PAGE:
"So before I send you out there, I want to talk about the last four or five or six or seven years of your life. You've spent this time with your noise buried in a textbook, taking feverish notes and countless exams and failing asleep at your desk with a pencil in hand and that RedBull you thought would help half full and precariously close to the edge of the table."

"But still more of your time was spent doing something else entirely, wasn't it? You spent a lot of it acting like a proper college student, shoving the homework into your desk drawer and moseying down to the bar for Taco Tuesday to be followed by Wing Wednesday and then 'Oh crap, I actually need to get my work done' Thursday."

"But those are the important parts of your college experience. Sure, the piece of paper with your name on it is super nice but lets be honest with ourselves: that isn't what we remember about college, is it? We had a class or two with a professor we loved but what you did instead of doing your work is what this has all been about. Those memories you made dropping the biology book and heading to the Dunes for a float in the river with a cooler of beer are perhaps the greatest things you'll take with you once you head home. For these years, you acted exactly as you should, like a college student."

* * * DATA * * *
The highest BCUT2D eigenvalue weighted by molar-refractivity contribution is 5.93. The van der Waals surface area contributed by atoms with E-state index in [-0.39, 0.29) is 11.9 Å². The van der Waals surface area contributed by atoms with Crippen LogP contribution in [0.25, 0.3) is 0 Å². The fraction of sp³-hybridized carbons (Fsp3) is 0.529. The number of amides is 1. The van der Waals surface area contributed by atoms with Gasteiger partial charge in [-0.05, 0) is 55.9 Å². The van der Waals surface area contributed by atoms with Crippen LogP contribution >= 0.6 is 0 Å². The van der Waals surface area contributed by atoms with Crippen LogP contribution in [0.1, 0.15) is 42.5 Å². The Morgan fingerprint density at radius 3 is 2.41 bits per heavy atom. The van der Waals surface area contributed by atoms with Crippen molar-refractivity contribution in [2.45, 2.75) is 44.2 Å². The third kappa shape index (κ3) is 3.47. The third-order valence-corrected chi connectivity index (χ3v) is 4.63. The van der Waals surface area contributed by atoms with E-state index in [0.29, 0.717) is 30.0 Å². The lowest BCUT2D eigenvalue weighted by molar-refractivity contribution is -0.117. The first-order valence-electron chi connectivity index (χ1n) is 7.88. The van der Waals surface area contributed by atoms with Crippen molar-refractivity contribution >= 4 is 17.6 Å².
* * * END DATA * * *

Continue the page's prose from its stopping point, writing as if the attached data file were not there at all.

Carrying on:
"Make no mistake though, the mere fact that you are seated before me today is an incredible accomplishment. It took the support of each and every person who loves you seated in this arena to get you here; to get you to the point where you can say, 'I am a college graduate.' Wherever you go in your life, do not let a single, solitary person diminish the importance of what you have accomplished. This is not easy, it is not effortless and I can assure you it certainly was not painless. There were times you doubted whether you could do it all. But that's what your drive, your perseverance and these people who came here to celebrate this weekend with you were for."

"It wasn't any ordinary college experience, was it? Wherever you go, you wear your WSU gear with pride and you will most assuredly get a 'Go Cougs' from an alumni who is more proud of the university they attended than any alumni group I've met in my life. Does a USC grad get a 'Fight On!' waiting in line for coffee from a total stranger? Does a Notre Dame alum get a 'Go Irish' on vacation? Does a Texas fan get, as I got but with a more appropriate proclamation of fan allegiance, a 'Hook 'em!' drinking a beer in a tiny pub in London?"